With a flexible spatula, give the batter a final stir to make sure it’s thoroughly combined. Scrape the batter into the pan, gently spread it to the edges, and smooth the top. Set the pan on a baking sheet, and bake until cake is golden brown and a toothpick inserted into the center comes out clean, about 45 minutes (do not overbake). Transfer to a wire rack and cool for 10 minutes. With a paring knife, gently cut around the perimeter of the cake to loosen it, and invert the cake onto a wire rack. Peel the parchment paper off the peaches if necessary and replace any of the peach pieces stuck to the bottom of the pan. Cool cake to room temperature, slice with a serrated knife, and serve.

Tip: Fitting the parchment to the pan

ANTHONY TIEULI
Unless you buy precut rounds, the easiest way to fit the parchment is to trace the outline of the pan onto the paper.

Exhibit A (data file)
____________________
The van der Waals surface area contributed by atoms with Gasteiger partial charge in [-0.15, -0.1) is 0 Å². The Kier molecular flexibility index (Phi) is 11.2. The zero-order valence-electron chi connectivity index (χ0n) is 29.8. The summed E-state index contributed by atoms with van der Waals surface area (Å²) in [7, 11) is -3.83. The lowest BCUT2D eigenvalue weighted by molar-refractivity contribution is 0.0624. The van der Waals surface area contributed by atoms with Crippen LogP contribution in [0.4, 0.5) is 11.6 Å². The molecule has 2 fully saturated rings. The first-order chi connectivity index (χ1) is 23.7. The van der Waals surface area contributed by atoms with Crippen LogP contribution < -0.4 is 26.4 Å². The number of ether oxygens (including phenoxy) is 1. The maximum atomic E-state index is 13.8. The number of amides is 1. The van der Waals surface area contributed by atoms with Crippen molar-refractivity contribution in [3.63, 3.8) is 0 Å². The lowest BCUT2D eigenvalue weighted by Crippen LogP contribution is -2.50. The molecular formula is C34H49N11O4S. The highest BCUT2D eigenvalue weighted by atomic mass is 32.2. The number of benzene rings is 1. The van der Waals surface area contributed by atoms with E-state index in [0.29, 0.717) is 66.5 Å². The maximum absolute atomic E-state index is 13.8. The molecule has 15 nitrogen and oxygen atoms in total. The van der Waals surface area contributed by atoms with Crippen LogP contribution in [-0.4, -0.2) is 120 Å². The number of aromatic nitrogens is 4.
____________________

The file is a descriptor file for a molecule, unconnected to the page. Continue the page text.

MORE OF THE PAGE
VARIATIONS

Oatmeal-Peach Upside-Down Cake

Makes one 9-inch cake

Note that the 1/3 cup of brown sugar in the batter is in addition to the 3 tablespoons of brown sugar used in the peach topping.

Follow the recipe for the Pecan-Peach Upside-Down Cake, making the following changes:

1) Increase the peaches to 1 1/4 pounds (about 3 medium), and arrange the slices in a tight circular pattern. Omit the pecans in both the pan and the batter.

2) In a small skillet over medium heat, heat 2/3 cup quick-cooking oats, stirring and shaking the pan frequently to toast the oats evenly and to a shade darker, about 8 to 10 minutes. Pour the oats into a medium bowl and set aside to cool. Add the buttermilk, stir to mix, and set aside until oats have absorbed some of the buttermilk, about 10 minutes.

3) In a medium bowl, whisk the flour, baking powder, baking soda, 1 teaspoon ground cinnamon, 1/4 teaspoon freshly grated nutmeg, and 3/4 teaspoon salt.

4) Decrease the quantity of granulated sugar to 3/4 cup, and add 1/3 cup light brown sugar when creaming the butter and sugar.